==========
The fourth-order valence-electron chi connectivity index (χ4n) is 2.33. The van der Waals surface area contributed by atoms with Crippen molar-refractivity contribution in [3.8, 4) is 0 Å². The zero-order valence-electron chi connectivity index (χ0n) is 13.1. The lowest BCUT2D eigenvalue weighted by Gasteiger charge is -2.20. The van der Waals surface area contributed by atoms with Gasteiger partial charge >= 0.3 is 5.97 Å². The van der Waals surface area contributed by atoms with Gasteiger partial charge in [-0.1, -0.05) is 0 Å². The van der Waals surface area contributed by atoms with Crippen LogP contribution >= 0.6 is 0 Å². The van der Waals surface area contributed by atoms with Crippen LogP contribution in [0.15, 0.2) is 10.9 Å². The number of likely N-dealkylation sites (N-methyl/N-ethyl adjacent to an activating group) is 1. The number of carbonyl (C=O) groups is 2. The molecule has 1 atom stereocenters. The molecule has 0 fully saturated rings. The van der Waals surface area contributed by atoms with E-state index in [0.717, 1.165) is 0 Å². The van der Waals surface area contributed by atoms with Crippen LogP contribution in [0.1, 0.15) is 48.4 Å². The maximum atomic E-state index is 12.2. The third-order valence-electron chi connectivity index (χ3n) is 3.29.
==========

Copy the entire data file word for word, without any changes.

The fourth-order valence-electron chi connectivity index (χ4n) is 2.33. The van der Waals surface area contributed by atoms with Crippen molar-refractivity contribution in [3.8, 4) is 0 Å². The zero-order valence-electron chi connectivity index (χ0n) is 13.1. The lowest BCUT2D eigenvalue weighted by Gasteiger charge is -2.20. The van der Waals surface area contributed by atoms with Gasteiger partial charge >= 0.3 is 5.97 Å². The van der Waals surface area contributed by atoms with Gasteiger partial charge in [-0.1, -0.05) is 0 Å². The van der Waals surface area contributed by atoms with Crippen LogP contribution >= 0.6 is 0 Å². The van der Waals surface area contributed by atoms with Crippen LogP contribution in [0.15, 0.2) is 10.9 Å². The number of likely N-dealkylation sites (N-methyl/N-ethyl adjacent to an activating group) is 1. The number of carbonyl (C=O) groups is 2. The molecule has 1 atom stereocenters. The molecule has 0 fully saturated rings. The van der Waals surface area contributed by atoms with E-state index in [0.717, 1.165) is 0 Å². The van der Waals surface area contributed by atoms with Crippen LogP contribution in [0.1, 0.15) is 48.4 Å². The maximum atomic E-state index is 12.2. The third-order valence-electron chi connectivity index (χ3n) is 3.29.